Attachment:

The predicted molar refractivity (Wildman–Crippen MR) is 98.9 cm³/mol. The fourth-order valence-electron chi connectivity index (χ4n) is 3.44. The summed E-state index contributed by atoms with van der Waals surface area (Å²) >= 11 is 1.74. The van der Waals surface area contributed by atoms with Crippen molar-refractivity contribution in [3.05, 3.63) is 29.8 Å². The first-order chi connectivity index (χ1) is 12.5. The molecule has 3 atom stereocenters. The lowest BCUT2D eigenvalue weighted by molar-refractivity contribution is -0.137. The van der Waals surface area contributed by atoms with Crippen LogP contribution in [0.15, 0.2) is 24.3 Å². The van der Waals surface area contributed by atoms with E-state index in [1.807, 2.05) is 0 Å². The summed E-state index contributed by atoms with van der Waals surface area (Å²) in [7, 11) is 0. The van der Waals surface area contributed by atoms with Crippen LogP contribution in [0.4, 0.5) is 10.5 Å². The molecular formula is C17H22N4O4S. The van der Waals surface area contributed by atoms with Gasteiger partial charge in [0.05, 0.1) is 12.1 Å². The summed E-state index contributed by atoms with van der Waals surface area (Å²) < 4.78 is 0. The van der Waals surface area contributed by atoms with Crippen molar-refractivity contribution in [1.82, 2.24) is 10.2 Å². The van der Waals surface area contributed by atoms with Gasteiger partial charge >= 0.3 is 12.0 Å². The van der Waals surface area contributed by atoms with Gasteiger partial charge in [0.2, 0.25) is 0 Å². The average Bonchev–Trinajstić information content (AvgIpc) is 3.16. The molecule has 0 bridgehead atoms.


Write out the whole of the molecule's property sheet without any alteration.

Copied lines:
The predicted molar refractivity (Wildman–Crippen MR) is 98.9 cm³/mol. The fourth-order valence-electron chi connectivity index (χ4n) is 3.44. The summed E-state index contributed by atoms with van der Waals surface area (Å²) >= 11 is 1.74. The van der Waals surface area contributed by atoms with Crippen molar-refractivity contribution in [3.05, 3.63) is 29.8 Å². The first-order chi connectivity index (χ1) is 12.5. The molecule has 3 atom stereocenters. The lowest BCUT2D eigenvalue weighted by molar-refractivity contribution is -0.137. The van der Waals surface area contributed by atoms with Crippen LogP contribution in [0.15, 0.2) is 24.3 Å². The van der Waals surface area contributed by atoms with E-state index in [1.807, 2.05) is 0 Å². The summed E-state index contributed by atoms with van der Waals surface area (Å²) in [7, 11) is 0. The van der Waals surface area contributed by atoms with Crippen LogP contribution in [0.4, 0.5) is 10.5 Å². The molecular formula is C17H22N4O4S. The van der Waals surface area contributed by atoms with Gasteiger partial charge in [0.05, 0.1) is 12.1 Å². The summed E-state index contributed by atoms with van der Waals surface area (Å²) < 4.78 is 0. The van der Waals surface area contributed by atoms with Crippen molar-refractivity contribution in [1.82, 2.24) is 10.2 Å². The van der Waals surface area contributed by atoms with Gasteiger partial charge >= 0.3 is 12.0 Å². The van der Waals surface area contributed by atoms with Gasteiger partial charge in [0.2, 0.25) is 0 Å². The average Bonchev–Trinajstić information content (AvgIpc) is 3.16. The molecule has 0 bridgehead atoms.